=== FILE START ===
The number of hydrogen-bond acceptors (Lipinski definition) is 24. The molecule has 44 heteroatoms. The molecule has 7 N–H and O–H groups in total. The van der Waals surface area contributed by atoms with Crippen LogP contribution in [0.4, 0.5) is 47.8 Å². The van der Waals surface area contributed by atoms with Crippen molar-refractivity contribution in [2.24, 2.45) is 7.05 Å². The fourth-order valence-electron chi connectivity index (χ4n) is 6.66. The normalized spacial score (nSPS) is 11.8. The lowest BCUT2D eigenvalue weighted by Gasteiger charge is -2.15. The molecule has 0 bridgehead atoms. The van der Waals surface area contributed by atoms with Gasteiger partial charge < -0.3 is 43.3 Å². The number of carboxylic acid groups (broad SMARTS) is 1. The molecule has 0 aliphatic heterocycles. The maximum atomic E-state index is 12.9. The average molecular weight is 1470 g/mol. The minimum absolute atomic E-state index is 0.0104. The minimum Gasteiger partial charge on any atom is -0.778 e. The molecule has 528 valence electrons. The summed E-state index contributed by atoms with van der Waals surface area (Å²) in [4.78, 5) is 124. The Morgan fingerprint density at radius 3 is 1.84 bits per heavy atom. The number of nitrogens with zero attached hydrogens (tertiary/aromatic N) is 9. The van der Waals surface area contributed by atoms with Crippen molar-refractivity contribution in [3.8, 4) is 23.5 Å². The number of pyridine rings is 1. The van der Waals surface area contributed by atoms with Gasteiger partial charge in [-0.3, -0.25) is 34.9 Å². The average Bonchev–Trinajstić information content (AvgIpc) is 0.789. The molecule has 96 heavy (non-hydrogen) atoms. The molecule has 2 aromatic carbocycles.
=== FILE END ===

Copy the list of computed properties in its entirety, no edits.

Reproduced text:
The number of hydrogen-bond acceptors (Lipinski definition) is 24. The molecule has 44 heteroatoms. The molecule has 7 N–H and O–H groups in total. The van der Waals surface area contributed by atoms with Crippen LogP contribution in [0.4, 0.5) is 47.8 Å². The van der Waals surface area contributed by atoms with Crippen molar-refractivity contribution in [2.24, 2.45) is 7.05 Å². The fourth-order valence-electron chi connectivity index (χ4n) is 6.66. The normalized spacial score (nSPS) is 11.8. The lowest BCUT2D eigenvalue weighted by Gasteiger charge is -2.15. The molecule has 0 bridgehead atoms. The van der Waals surface area contributed by atoms with Gasteiger partial charge < -0.3 is 43.3 Å². The number of carboxylic acid groups (broad SMARTS) is 1. The molecule has 0 aliphatic heterocycles. The maximum atomic E-state index is 12.9. The average molecular weight is 1470 g/mol. The minimum absolute atomic E-state index is 0.0104. The minimum Gasteiger partial charge on any atom is -0.778 e. The molecule has 528 valence electrons. The summed E-state index contributed by atoms with van der Waals surface area (Å²) in [4.78, 5) is 124. The Morgan fingerprint density at radius 3 is 1.84 bits per heavy atom. The number of nitrogens with zero attached hydrogens (tertiary/aromatic N) is 9. The van der Waals surface area contributed by atoms with Crippen molar-refractivity contribution in [3.8, 4) is 23.5 Å². The number of pyridine rings is 1. The van der Waals surface area contributed by atoms with Gasteiger partial charge in [-0.3, -0.25) is 34.9 Å². The average Bonchev–Trinajstić information content (AvgIpc) is 0.789. The molecule has 96 heavy (non-hydrogen) atoms. The molecule has 2 aromatic carbocycles.